Way off topic, we had another one of our kids finish high school a week ago.

I've been thinking a lot about the speech one of the teachers gave at the graduation ceremony last Saturday. Just one of those things that has been bouncing around in my mind for a while now.

Apparently the students voted for the teacher they wished to give the speech. I don't know if they only had one or two to pick from, maybe out of the few that throw their hats in having interest in the job, or if they can pick from all the teachers, or how that process goes, but the same guy gave the speech two years ago when our second one graduated, (last Saturday was our third).

He had some good points, the usual thoughts to be pushed at such an event, but at one point he stressed the importance of "finding a mate", (maybe not his exact words, but that is how I remember it). "People are sociable animals and need someone to live with".

Now, I have nothing against marriage, but these are high school seniors. The last thing I would want to do is promote the idea that the most important thing they need to do now is going off in the world is to find a person to be their spouse. I would also argue that there are many perfectly happy single people in the world.

I know he was using this as a jumping off point to throw some comments about God, (convinced, I'm sure, that this was a gutsy, heroic move in a public school setting), into his speech, (marriage without God will fall apart), but there are many other ways he could have done this. This isn't a marriage counseling class, these are 17 and 18 years old young adults, most of whom are going to enter some of the most stressful, confusing years of their lives right now. The last thing they need is the additional burden of "Now I have to find a spouse".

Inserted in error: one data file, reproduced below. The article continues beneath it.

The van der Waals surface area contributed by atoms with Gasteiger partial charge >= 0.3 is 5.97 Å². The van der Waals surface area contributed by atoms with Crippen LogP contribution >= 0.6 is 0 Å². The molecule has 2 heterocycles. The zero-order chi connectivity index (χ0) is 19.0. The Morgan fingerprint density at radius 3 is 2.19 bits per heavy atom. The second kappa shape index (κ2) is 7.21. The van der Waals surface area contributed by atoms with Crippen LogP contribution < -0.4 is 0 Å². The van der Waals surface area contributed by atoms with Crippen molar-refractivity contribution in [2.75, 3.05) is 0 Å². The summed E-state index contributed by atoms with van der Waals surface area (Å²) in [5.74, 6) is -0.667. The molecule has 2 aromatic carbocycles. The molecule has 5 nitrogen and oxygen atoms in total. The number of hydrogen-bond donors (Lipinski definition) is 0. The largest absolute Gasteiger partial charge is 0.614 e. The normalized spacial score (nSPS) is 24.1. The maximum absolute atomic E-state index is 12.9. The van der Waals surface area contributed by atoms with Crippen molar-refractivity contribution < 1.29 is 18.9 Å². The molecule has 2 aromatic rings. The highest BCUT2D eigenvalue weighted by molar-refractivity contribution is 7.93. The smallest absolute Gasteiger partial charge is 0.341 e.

Fortunately, I doubt if any of the seniors could tell you anything he said after the ceremony.
My wife pointed afterward that, with this particular teacher, the emphasis was on the theatrics of the delivery, not the content.

A few weeks ago I watched as a well meaning adult asked my soon to be graduate the question that came probably more than any other over the past year, "So...what are you going to do after graduation?". I don't remember anything about my own graduation, but I do remember the last year of high school having that question thrown at me by many similar well meaning adults.

In this most recent incident, the response from the future graduate was, "Live life as it comes at you". A cliche for sure, but that is probably the advice I would give if I had to talk to these young adults.

Life will come at you. Guaranteed.

Hopefully, in a few years, when I have to sit through another one of these ceremonies, something a little more inspiring will be said, and in a slightly less theatrical manner. If only for us older folks who are listening.

Saturday, June 6, 2009

Another cold morning. 32 degrees when I got up at 5:00. There was frost on the roofs. It is very sunny now and looks like it will be a beautiful day.

Thursday, June 4, 2009

...continuing work on the interior railing. Here is a close-up shot of the railing going up the stairs with the spindles installed:

It was a beautiful day here in Ely today. It started off a little cool, but later became clear and temps touched about 70 degrees. It ended up being a great night for baseball, we had a little league game where all the kids played well, none of the coaches, (or parents that I was aware of), became aggravated, and, though we were loosing going into the 6th inning, we actually pulled out a win in the end. My son said to me on the way home, "this is just one of those perfect days that you wish wouldn't have to end".

Monday, June 1, 2009

Inside we are working on the hand railing that goes around the loft area and stairways. The first step is putting up the posts, in this case, spruce logs measuring 6 to 8 inches diameter. Then the rails are shaped to tenons on the ends and the mortise cut in the post to accept them. The spindles will be put in later.
We like to make the rails and spindles out of Aspen, (or Popple as it is most commonly referred to around here), it is a relatively hard wood, (compared to the coniferous species most popular for this type of purpose), has plenty of character, and it finishes beautifully.